By Doug Lenz, PE, ENV SP, Janelle Burd, PE, and Casey Sanborn, PE
Many metropolitan airports are facing the challenges of increased air traffic, diverse aircraft fleets and real estate constraints, making expansion difficult or impossible. With the approximate $25 million to $40 million-per-gate expansion price tag, airports are looking for new ways to provide improved passenger experiences, safer work environments and more sustainable operations to meet these growing demands.
Managing higher passenger capacities through faster turnaround times creates better passenger experiences and more revenue for airlines and airports. Faster turnaround is achieved by reducing the time it takes for an aircraft to dock, unload its passengers and baggage, board new passengers and load baggage, restock its supplies, and push away from the gate. But doing so is logistically and technologically challenging. New trends in ramp service technologies are providing solutions worth considering.
Recently, updating gate systems with programmable logic controller (PLC) equipment provides real-time operational feedback to system operators and helps monitor equipment performance, showing early notifications of faults and alarms. This trend toward more integrated and automated systems is utilizing these PLC equipment interfaces to provide additional gate efficiency improvements.
Flexibility and Integration
Recent pushes for diverse aircraft fleets are making gate flexibility a necessity. Preparing each gate to accept a variety of aircraft types allows airports to bring planes of any size into any gate but requires flexibility in preconditioned air, boarding bridges and docking systems. Communication between ramp information systems (visual docking guidance, ramp services management systems, ramp information display systems, etc.) allows for integrated monitoring and reporting between each moving part.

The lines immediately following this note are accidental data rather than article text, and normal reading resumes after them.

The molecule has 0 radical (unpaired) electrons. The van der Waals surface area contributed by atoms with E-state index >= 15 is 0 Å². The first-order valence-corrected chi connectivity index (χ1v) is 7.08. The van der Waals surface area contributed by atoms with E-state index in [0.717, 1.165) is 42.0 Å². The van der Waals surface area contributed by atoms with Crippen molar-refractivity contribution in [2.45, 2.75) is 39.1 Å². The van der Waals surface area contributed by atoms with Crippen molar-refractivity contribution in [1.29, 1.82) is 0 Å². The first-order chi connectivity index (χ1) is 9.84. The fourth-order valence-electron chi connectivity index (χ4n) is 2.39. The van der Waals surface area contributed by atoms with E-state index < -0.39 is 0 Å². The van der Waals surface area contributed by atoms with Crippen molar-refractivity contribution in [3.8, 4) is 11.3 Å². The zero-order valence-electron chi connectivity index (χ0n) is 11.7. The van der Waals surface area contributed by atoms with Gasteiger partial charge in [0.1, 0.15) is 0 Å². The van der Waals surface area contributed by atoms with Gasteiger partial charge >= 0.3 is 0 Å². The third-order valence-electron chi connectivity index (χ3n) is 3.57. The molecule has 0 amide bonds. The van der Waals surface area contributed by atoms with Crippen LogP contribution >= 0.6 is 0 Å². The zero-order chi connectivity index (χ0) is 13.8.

System integration and automation are key to improving the flexibility and efficiency of ramp services. These systems monitor the location of each flight and the status of gate equipment, determining the shortest path for the quickest turnaround. When combined with improved ramp equipment such as towbarless tugs, these systems can speed turnaround times significantly by improving the usage of an airport’s existing gates. Initial capital costs can be high, but the gains in efficiency and long-term cost savings will pay for themselves.
Preparing for Capacity
Federal Aviation Administration airport capacity assessments predicted an airport capacity increase of 25 percent in the next five years, some with little to no room for additional gates or terminals. Integrating the flexibility offered by advanced ramp service systems is one way airports can achieve better utilization of their existing gates, allowing airlines to move aircraft more efficiently than ever.